Romano-British Bronze Zoomorphic Plate Brooch

£ 550.00

A Romano-Celtic bronze zoomorphic brooch, depicting a frog. The body of the animal is formed from a tapering, rectangular plate, forming the arched bow of the fibula. The plate restricts to form the rounded snout of the frog and a short stub for his tail. Incised, undulating lines decorate the head, representing the dappled skin of the amphibian. Two raised nodules protrude from the surface, acting as the eyes, decorated with blue enamel. There are two rectangular recessed cells situated on the body of the fibula. A row of vertical, round indentations decorate the cells, which are set with coloured inlays of yellow and green enamel. There are two flanking pairs of small triangular limbs projecting from the sides, one set near the pointed head and one set at the rear end. Linear grooves mark the webbed feet of the frog. The reverse of the brooch includes a double-lugged hinge and a catchplate for the pin, which is now missing.

Date: Circa 2nd century AD
Provenance: Ex Cambridge collection, ex Gorny & Mosch Sale 231, 17th June 2015, lot 272 (part), ex Slg. D.K., acquired circa 1980s.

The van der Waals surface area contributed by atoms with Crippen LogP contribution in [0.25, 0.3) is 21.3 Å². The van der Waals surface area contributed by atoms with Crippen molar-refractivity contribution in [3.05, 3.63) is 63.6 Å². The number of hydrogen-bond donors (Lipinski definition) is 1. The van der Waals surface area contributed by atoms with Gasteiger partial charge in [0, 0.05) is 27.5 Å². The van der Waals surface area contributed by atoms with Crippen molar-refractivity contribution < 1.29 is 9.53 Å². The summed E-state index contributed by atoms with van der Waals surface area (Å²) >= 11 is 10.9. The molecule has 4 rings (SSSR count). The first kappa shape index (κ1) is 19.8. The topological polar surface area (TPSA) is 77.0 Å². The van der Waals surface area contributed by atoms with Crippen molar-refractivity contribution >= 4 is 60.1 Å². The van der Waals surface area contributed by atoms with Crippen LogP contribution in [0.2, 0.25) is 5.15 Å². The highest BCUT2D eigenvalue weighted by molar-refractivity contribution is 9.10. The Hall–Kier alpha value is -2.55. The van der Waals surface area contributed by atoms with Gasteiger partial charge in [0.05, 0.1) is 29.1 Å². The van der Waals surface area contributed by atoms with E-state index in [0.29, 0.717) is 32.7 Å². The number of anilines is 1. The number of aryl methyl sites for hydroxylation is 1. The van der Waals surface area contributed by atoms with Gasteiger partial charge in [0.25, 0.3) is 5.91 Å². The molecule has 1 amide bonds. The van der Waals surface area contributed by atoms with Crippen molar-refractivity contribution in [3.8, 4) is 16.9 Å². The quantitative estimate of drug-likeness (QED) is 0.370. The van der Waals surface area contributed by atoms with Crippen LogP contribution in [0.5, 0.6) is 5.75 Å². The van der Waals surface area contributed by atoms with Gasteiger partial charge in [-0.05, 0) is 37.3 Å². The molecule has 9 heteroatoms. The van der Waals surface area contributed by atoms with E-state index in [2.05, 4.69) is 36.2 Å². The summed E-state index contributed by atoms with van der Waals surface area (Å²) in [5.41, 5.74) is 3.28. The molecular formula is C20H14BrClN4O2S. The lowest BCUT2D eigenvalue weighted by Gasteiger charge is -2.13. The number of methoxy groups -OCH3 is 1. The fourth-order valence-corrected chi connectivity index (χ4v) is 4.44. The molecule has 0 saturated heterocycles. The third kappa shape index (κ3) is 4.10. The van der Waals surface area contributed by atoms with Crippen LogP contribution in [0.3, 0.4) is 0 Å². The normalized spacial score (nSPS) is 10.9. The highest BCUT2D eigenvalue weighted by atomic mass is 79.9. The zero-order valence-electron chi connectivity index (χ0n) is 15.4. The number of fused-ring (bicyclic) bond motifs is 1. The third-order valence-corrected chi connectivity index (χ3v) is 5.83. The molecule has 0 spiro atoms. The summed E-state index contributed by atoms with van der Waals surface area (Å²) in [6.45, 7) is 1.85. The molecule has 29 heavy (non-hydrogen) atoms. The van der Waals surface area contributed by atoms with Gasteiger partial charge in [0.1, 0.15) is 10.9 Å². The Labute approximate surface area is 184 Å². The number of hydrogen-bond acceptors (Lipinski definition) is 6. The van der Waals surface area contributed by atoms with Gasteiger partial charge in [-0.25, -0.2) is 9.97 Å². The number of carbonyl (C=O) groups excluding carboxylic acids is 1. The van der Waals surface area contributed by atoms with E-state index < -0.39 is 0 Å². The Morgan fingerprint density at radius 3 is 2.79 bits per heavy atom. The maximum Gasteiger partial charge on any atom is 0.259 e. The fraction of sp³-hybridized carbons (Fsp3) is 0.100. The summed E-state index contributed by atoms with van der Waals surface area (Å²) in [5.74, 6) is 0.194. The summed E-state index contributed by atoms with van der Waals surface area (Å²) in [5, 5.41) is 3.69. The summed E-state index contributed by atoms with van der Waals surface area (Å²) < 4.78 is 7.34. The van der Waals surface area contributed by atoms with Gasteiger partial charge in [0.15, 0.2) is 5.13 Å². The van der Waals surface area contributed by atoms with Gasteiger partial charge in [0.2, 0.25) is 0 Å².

Condition: Very good. One enamel cell missing and fins missing on right side. Original pin also lost.


Product Code: RES-200
Categories: , Tags: , , , , ,

Zoomorphic brooches were a common theme and make up a substantial amount of the repertoire available. Aquatic animals were popular, although frogs are more scarce than other motifs. Frogs appear in both Roman mythology and Celtic. To the former, they were emblems of fertility and harmony between two lovers. Thus they were dedicated to Venus and imbued with a sense of licentiousness. To the Celts, frogs were associated with rivers, wells and water, making them a sacred emblem. They were thought to bring good luck and harmony and were often worn for their apotropaic values.

Brooches such as this were most arguably continental in origin, rather than made in Britain by local craftsmen.

To discover more on Roman and Celtic brooches, please see our relevant blog post: Roman and Celtic Fibulae

Dimensions L 3.5 x W 1.5 cm



Central Europe, North Europe, Western Europe

Reference: For similar: The Morgan Library & Museum, USA, item 2012.2:4

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